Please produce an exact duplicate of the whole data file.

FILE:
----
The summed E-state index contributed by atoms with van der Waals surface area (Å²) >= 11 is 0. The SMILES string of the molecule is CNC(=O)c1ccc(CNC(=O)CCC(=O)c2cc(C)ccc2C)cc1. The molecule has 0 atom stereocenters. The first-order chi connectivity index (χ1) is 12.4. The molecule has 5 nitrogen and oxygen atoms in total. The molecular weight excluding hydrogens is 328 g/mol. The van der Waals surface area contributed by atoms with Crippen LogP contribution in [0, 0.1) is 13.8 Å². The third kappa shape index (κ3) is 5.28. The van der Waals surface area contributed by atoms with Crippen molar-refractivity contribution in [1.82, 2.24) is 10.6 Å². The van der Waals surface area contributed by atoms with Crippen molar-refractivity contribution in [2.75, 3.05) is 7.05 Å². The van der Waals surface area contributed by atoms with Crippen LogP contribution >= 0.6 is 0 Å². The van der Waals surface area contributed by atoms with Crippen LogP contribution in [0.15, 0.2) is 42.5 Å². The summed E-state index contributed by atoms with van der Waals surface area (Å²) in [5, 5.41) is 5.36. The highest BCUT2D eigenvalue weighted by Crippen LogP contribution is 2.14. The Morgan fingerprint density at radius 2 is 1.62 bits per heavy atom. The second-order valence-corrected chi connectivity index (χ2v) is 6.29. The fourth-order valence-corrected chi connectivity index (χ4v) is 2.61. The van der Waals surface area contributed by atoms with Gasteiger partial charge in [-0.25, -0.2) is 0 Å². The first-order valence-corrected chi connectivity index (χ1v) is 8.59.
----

The summed E-state index contributed by atoms with van der Waals surface area (Å²) >= 11 is 0. The SMILES string of the molecule is CNC(=O)c1ccc(CNC(=O)CCC(=O)c2cc(C)ccc2C)cc1. The molecule has 0 atom stereocenters. The first-order chi connectivity index (χ1) is 12.4. The molecule has 5 nitrogen and oxygen atoms in total. The molecular weight excluding hydrogens is 328 g/mol. The van der Waals surface area contributed by atoms with Crippen LogP contribution in [0, 0.1) is 13.8 Å². The third kappa shape index (κ3) is 5.28. The van der Waals surface area contributed by atoms with Crippen molar-refractivity contribution in [1.82, 2.24) is 10.6 Å². The van der Waals surface area contributed by atoms with Crippen molar-refractivity contribution in [2.75, 3.05) is 7.05 Å². The van der Waals surface area contributed by atoms with Crippen LogP contribution >= 0.6 is 0 Å². The van der Waals surface area contributed by atoms with Crippen LogP contribution in [0.15, 0.2) is 42.5 Å². The summed E-state index contributed by atoms with van der Waals surface area (Å²) in [5, 5.41) is 5.36. The highest BCUT2D eigenvalue weighted by Crippen LogP contribution is 2.14. The Morgan fingerprint density at radius 2 is 1.62 bits per heavy atom. The second-order valence-corrected chi connectivity index (χ2v) is 6.29. The fourth-order valence-corrected chi connectivity index (χ4v) is 2.61. The van der Waals surface area contributed by atoms with Gasteiger partial charge in [-0.25, -0.2) is 0 Å². The first-order valence-corrected chi connectivity index (χ1v) is 8.59.